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On Monday, Watchdog Wire reported that a left-leaning health policy think tank here in Colorado had contracted with MIT economist Jonathan Gruber to produce a report in support of a state health insurance exchange.
While we wait for Connect for Health Colorado (C4HC), the state’s exchange, to respond to our Colorado Open Records (CORA) request, we would like to fill you in on two minor developments.
First, the Washington Post reported that the state of Colorado had indeed paid Gruber for some Obamacare-related consulting. The source for their claim was a draft proposal for a grant request, prepared by C4HC. The grant was to come under a section of federal assistance specifically reserved for Affordable Care Act exchanges. This sentence lends support to the Post’s assertion:
In 2011, the State of Colorado worked with Jonathan Gruber to provide research and evaluation of the potential impact of opening a state-based Exchange. One outcome of that research was the beginning of a dialogue and additional collection of statewide enrollment projections. Since that time, COHBE has worked with the Colorado Health Institute and Corona Research to provide additional, statistical information and insights regarding the potential size of the Colorado Exchange marketplace.
One of our CORA requests asks for clarification of what it meant to “work with Jonathan Gruber.” The description does seem to fit the report that he produced for CHI. However, as noted in the previous article, Gruber’s work came after the governor had already signed the insurance exchange into law. Nevertheless, it does appear that Gruber’s work formed the basis for the Colorado Health Benefits Exchange (COHBE), as the exchange was then known, to contract for additional research. We are seeking clarification as to the nature of that work.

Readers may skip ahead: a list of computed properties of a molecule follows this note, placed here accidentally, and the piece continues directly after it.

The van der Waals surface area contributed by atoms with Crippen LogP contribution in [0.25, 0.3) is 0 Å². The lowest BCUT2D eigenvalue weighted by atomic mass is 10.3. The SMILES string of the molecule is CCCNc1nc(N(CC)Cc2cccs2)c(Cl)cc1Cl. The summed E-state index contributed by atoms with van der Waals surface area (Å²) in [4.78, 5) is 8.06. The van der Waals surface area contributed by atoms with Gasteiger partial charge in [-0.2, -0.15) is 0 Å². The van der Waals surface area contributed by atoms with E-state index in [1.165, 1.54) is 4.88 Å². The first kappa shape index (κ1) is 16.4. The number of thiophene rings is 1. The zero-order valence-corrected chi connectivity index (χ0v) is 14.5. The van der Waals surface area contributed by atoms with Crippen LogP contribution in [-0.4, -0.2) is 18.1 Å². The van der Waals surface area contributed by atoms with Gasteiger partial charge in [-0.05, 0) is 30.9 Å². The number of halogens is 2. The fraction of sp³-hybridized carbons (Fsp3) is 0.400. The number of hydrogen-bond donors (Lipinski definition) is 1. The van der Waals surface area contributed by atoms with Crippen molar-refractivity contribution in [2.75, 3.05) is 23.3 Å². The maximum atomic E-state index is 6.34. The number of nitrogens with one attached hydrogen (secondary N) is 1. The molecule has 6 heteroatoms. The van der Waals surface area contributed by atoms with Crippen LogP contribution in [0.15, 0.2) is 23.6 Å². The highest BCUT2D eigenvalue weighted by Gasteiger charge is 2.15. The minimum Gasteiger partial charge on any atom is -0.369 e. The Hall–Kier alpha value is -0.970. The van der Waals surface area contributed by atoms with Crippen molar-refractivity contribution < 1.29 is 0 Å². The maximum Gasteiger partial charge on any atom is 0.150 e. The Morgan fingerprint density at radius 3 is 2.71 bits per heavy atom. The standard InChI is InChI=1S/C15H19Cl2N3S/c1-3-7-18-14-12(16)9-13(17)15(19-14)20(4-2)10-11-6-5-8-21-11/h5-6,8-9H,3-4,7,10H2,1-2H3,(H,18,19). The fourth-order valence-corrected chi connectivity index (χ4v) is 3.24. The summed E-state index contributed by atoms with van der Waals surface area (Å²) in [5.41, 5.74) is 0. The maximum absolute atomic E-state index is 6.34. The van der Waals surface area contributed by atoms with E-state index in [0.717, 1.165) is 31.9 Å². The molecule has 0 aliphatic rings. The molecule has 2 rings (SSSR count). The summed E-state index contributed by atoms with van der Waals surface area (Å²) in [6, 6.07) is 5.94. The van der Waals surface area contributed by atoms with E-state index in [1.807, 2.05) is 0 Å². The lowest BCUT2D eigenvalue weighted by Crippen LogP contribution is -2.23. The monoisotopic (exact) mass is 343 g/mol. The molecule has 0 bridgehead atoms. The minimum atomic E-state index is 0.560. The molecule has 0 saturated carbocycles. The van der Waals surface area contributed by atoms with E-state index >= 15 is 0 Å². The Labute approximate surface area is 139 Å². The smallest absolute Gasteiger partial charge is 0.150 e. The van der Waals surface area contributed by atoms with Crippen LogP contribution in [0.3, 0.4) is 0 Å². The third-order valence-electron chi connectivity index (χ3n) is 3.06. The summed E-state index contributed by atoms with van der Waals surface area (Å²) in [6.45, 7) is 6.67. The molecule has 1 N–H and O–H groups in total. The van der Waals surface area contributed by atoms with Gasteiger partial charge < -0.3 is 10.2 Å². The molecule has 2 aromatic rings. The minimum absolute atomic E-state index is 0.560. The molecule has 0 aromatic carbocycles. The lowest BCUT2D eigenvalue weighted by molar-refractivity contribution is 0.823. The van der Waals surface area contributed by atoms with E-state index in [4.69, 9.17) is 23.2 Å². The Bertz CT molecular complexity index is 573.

Second, we noted that Gruber’s work on the size and composition of Colorado’s uninsured population had been cited in a study of the effects of expanding the state’s Medicaid rolls, (p. 10) as contemplated by the ACA. We were unsure at the time as to whether or not that report made it into the policy-making process.
In fact, Senator Irene Aguilar, Senate sponsor of SB13-200, the Medicaid expansion bill, cited that report in her testimony introducing the bill to the Senate Health and Human Services Committee on March 14, 2013. Inasmuch as the paper accepts Gruber’s conclusions regarding the effects of Medicaid expansion, they certainly may be said to have significantly influenced the decision of the state to take on the burden of Medicaid expansion.
Correction: An earlier version of this report referred to the contracting agency as CCHI, advocates for Obamacare. The organization in question is CHI, the Colorado Health Institute.
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